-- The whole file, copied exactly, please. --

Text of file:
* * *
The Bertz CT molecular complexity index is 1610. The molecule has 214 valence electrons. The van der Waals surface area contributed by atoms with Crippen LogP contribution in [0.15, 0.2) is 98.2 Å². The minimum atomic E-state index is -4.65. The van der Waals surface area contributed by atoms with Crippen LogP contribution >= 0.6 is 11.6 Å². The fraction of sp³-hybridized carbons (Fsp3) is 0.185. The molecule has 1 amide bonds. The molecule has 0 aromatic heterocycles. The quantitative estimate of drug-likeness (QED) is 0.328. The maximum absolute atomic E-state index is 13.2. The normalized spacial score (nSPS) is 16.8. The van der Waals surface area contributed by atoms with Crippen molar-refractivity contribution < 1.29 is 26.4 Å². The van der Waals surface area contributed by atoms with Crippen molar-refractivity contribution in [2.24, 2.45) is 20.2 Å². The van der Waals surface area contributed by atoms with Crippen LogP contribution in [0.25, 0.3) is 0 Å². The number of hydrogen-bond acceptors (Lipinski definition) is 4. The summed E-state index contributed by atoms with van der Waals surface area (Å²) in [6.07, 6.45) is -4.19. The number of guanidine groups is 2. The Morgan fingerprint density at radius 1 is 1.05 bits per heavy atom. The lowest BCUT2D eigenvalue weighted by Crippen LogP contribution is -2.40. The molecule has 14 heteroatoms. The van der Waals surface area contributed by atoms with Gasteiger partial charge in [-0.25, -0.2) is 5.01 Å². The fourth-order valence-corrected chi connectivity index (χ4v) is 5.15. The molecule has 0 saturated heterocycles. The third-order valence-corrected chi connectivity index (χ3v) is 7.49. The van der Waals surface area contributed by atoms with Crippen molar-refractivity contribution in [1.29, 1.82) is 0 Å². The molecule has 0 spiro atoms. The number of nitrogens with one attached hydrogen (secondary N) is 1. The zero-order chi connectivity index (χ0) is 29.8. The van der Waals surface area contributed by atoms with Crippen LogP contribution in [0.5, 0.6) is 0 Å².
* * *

The Bertz CT molecular complexity index is 1610. The molecule has 214 valence electrons. The van der Waals surface area contributed by atoms with Crippen LogP contribution in [0.15, 0.2) is 98.2 Å². The minimum atomic E-state index is -4.65. The van der Waals surface area contributed by atoms with Crippen LogP contribution >= 0.6 is 11.6 Å². The fraction of sp³-hybridized carbons (Fsp3) is 0.185. The molecule has 1 amide bonds. The molecule has 0 aromatic heterocycles. The quantitative estimate of drug-likeness (QED) is 0.328. The maximum absolute atomic E-state index is 13.2. The normalized spacial score (nSPS) is 16.8. The van der Waals surface area contributed by atoms with Crippen molar-refractivity contribution < 1.29 is 26.4 Å². The van der Waals surface area contributed by atoms with Crippen molar-refractivity contribution in [2.24, 2.45) is 20.2 Å². The van der Waals surface area contributed by atoms with Crippen LogP contribution in [0.25, 0.3) is 0 Å². The number of hydrogen-bond acceptors (Lipinski definition) is 4. The summed E-state index contributed by atoms with van der Waals surface area (Å²) in [6.07, 6.45) is -4.19. The number of guanidine groups is 2. The Morgan fingerprint density at radius 1 is 1.05 bits per heavy atom. The lowest BCUT2D eigenvalue weighted by Crippen LogP contribution is -2.40. The molecule has 14 heteroatoms. The van der Waals surface area contributed by atoms with Gasteiger partial charge in [-0.25, -0.2) is 5.01 Å². The fourth-order valence-corrected chi connectivity index (χ4v) is 5.15. The molecule has 0 saturated heterocycles. The third-order valence-corrected chi connectivity index (χ3v) is 7.49. The van der Waals surface area contributed by atoms with Crippen molar-refractivity contribution in [1.29, 1.82) is 0 Å². The molecule has 0 spiro atoms. The number of nitrogens with one attached hydrogen (secondary N) is 1. The zero-order chi connectivity index (χ0) is 29.8. The van der Waals surface area contributed by atoms with Crippen LogP contribution in [0.5, 0.6) is 0 Å².